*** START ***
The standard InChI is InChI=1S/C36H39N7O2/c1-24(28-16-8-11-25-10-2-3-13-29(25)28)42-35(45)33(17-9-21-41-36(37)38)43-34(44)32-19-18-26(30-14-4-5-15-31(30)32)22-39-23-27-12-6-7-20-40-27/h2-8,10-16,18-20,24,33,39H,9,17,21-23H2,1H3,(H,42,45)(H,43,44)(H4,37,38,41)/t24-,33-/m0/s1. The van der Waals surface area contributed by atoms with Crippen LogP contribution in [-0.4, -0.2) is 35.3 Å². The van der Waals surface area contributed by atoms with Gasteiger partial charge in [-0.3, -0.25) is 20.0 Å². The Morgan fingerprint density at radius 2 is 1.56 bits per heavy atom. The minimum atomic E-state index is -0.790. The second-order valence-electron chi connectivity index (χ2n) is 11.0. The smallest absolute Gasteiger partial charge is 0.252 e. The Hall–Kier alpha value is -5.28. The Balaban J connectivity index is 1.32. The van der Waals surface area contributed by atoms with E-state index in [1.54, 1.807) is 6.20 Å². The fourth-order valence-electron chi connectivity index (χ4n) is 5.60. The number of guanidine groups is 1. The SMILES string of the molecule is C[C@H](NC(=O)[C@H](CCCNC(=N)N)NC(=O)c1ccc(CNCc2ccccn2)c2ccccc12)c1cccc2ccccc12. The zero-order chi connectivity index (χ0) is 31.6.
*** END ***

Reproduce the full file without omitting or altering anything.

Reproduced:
The standard InChI is InChI=1S/C36H39N7O2/c1-24(28-16-8-11-25-10-2-3-13-29(25)28)42-35(45)33(17-9-21-41-36(37)38)43-34(44)32-19-18-26(30-14-4-5-15-31(30)32)22-39-23-27-12-6-7-20-40-27/h2-8,10-16,18-20,24,33,39H,9,17,21-23H2,1H3,(H,42,45)(H,43,44)(H4,37,38,41)/t24-,33-/m0/s1. The van der Waals surface area contributed by atoms with Crippen LogP contribution in [-0.4, -0.2) is 35.3 Å². The van der Waals surface area contributed by atoms with Gasteiger partial charge in [-0.3, -0.25) is 20.0 Å². The Morgan fingerprint density at radius 2 is 1.56 bits per heavy atom. The minimum atomic E-state index is -0.790. The second-order valence-electron chi connectivity index (χ2n) is 11.0. The smallest absolute Gasteiger partial charge is 0.252 e. The Hall–Kier alpha value is -5.28. The Balaban J connectivity index is 1.32. The van der Waals surface area contributed by atoms with E-state index in [1.54, 1.807) is 6.20 Å². The fourth-order valence-electron chi connectivity index (χ4n) is 5.60. The number of guanidine groups is 1. The SMILES string of the molecule is C[C@H](NC(=O)[C@H](CCCNC(=N)N)NC(=O)c1ccc(CNCc2ccccn2)c2ccccc12)c1cccc2ccccc12. The zero-order chi connectivity index (χ0) is 31.6.